The Lotus Eclat – Serious Wedge

The Lotus Eclat (Type 76) is a sports car designed by Oliver Winterbottom and produced from 1975 to 1982. The Eclat was the first Lotus car to feature a hatchback. The Eclat helped take Lotus down a different path, both in expanding the range of cars and the styling too.

Until the 1974 Lotus Elite, most Lotus models were curvy, compact 2 seaters. The Elan +2 had included small backseats but these could only be used by children. Colin Chapman wanted bigger more practical cars that would drive as well as other Lotus cars.

The Lotus Elite (MK2) could seat 4 adults in comfort so was used as the basis of the Eclat. Oliver Winterbottom, had designed the Elite and was tasked with coming up with a sleeker design for the Eclat, which would feature a hatchback instead of the Elite’s shooting brake design.

Winterbottom set about developing the Eclat. The M52 prototype was the result of the work of creating something consistent with the Elite, but sleeker.

Lotus Eclat prototype
Oliver Winterbottom and the M52 Prototype

Fibre Glass Bodywork & Marine Industry Connection

Winterbottom and Chapman had worked together to design boats for Chapman’s JCL Marine boat company. The GFRP moulding process used in the boat industry was applied to both the Elite and Eclat. The bodywork was built out of two main parts, an upper and lower part. A chrome strip carefully concealed this join on the finished car.

While the Elan was the first Lotus to combine fibre glass body and backbone chassis to keep the car light and responsive to drive, the Elite and Eclat benefited from the enhanced refinement the material was able to add to the driving experience.

“The GRFP is very effective in cutting out out any sort of body resonance and insulating road noise”

Motorsport Magazine – June 1977

One issue that would arise was the felt between the steel chassis and fibre glass body. It was designed to absorb movement between the chassis and body but would trap water over time causing the chassis to rust. Later cars had a galvanized steel chassis to prevent this.

Lotus Eclat Driving Experience

The Eclat started life with the Lotus 907 engine, originally based on a Vauxhall engine block. It was first used in the Jensen Healey in 1972 and was deemed suitable for use in the Eclat. The engine was often criticised for being low on torque, however contemporary road tests revealed a very favourable view of the Eclat – particularly in the driving experience.

“It is not true to say that there is not much fun left in motoring – pick the right roads and the right car and there is but there are very few cars available which are fun to drive all the time. The Lotus Eclat Sprint is one of those cars”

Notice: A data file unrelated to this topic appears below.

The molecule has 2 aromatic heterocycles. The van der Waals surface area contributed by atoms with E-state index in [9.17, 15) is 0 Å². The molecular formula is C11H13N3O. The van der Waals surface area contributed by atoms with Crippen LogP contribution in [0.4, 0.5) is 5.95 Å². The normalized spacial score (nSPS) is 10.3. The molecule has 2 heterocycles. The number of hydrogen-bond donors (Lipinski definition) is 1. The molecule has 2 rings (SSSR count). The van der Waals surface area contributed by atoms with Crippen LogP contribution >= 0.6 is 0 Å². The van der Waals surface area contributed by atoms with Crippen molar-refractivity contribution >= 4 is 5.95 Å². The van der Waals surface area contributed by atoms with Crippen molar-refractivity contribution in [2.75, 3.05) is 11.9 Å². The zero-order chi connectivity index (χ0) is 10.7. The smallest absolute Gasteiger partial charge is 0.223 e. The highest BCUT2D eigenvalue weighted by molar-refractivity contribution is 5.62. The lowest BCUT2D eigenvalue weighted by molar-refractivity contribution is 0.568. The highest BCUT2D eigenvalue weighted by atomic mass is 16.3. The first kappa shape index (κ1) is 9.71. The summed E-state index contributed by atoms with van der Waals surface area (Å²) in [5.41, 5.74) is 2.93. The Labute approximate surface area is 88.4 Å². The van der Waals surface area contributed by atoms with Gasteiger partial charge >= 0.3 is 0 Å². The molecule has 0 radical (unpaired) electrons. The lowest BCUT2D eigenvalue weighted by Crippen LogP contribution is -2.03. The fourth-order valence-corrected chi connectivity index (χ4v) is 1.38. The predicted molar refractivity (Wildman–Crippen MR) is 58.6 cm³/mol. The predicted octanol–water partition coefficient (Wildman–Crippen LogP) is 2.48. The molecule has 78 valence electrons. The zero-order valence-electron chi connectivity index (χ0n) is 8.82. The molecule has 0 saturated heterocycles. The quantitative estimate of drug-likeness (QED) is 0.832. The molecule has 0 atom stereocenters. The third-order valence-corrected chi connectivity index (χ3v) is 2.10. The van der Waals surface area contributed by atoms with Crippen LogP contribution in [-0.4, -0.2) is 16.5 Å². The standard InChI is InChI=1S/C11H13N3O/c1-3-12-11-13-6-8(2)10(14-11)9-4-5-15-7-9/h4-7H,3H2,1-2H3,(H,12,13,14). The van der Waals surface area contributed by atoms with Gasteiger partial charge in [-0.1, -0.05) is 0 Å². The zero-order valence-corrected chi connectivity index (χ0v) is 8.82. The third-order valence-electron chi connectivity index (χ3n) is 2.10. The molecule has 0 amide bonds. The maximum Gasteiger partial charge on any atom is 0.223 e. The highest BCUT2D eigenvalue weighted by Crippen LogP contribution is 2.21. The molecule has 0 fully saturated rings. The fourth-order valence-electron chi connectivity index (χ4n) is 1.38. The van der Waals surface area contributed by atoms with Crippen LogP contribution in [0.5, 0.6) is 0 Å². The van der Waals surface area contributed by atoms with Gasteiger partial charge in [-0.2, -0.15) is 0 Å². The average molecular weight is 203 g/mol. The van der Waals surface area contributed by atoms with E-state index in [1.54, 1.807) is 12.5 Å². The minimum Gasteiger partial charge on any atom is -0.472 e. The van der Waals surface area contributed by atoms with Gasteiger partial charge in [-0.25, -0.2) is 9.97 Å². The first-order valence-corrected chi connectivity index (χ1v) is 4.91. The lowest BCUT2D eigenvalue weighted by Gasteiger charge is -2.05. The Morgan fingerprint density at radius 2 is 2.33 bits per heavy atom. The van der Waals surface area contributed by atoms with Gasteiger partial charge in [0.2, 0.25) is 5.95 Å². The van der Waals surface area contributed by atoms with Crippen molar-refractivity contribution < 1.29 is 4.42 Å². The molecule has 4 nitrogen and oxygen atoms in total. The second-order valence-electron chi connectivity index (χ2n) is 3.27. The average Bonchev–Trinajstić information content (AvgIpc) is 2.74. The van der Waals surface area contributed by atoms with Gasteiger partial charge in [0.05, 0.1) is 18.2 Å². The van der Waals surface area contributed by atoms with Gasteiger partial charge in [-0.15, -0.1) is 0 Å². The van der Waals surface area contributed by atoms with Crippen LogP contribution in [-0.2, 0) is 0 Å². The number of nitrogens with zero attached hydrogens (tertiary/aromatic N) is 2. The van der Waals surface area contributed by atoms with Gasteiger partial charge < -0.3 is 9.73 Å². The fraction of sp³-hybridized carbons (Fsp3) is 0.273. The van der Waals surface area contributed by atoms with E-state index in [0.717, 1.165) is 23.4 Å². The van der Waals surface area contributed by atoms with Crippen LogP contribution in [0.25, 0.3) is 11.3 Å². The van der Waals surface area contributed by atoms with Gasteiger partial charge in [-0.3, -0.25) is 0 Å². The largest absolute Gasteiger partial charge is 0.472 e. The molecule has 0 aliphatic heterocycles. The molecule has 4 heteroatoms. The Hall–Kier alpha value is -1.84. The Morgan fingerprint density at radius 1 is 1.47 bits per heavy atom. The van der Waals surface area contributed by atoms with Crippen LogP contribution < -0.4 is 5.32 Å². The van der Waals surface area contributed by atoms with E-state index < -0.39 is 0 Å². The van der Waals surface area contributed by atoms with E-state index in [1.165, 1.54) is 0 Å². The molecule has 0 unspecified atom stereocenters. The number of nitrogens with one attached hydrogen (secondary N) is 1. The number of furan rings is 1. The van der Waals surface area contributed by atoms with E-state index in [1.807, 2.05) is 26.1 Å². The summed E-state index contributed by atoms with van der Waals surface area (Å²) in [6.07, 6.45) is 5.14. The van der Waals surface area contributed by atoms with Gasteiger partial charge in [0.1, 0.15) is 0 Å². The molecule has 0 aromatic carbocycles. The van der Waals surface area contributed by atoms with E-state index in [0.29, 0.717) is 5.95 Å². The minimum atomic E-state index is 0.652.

Motorsport Magazine – June 1977

“The Eclat, particularly in its Sprint form, has been aimed unquestionably at the enthusiast, with performance, braking and handling so brilliant as to offer the competent driver sheer ecstasy”

Motorsport Magazine – June 1977

The Legacy Of Winterbottom’s Wedge

As the Elite before it, the Lotus Eclat was a rakish wedge shape. This shape was introduced by Oliver Winterbottom and was a distinct change from the curvy cars Lotus had built before. The pop up headlights reduced the frontal area of the car, providing aerodynamic efficiencies (until the lights were used).

Winterbottom’s angular style became a recognisable Lotus trait for years after he’d finished working at Lotus. The later Esprit was designed by Giorgetto Giugiaro of Italdesign and still retained the angular wedge shape developed by Winterbottom. Even the face lifted Esprit (1987) kept the design heritage when Peter Stevens refined Giugiaro’s Esprit shape.

The influence of Winterbottom’s style direction is considerable. His early work on the 1974 Elite and 1975 Eclat fed through to the final Lotus Esprit which finished production in 2004. After thirty years of wedge influenced designs, Lotus began to revert to curvier styling of older cars with the 1996 Lotus Elise (Designed by Julian Thomson).

Winterbottom’s skill with fibre glass bodied sports cars attracted TVR to his services in 1980. His first work with the company was the Tasmin, which was the first of the affectionately known “Wedge” series of cars which made up TVR range throughout the 1980s.

Lotus Eclat Cost Comparison

Picture the scene, it’s 1977 in Britain and you’re on the look out for a new sports car. Here are some of the cars available that would seat 4 and offer some driving thrills:

  • Porsche 911 Cost in 1977 £9,999
  • Eclat Sprint Cost in 1977 £8,316
  • Jaguar XJC Cost in 1977 £8,182
  • Porsche 924 Cost in 1977 £6,999
Lotus Eclat
Engine:1973cc Lotus 907
Top Speed:126 mph
Price when new:£8,316

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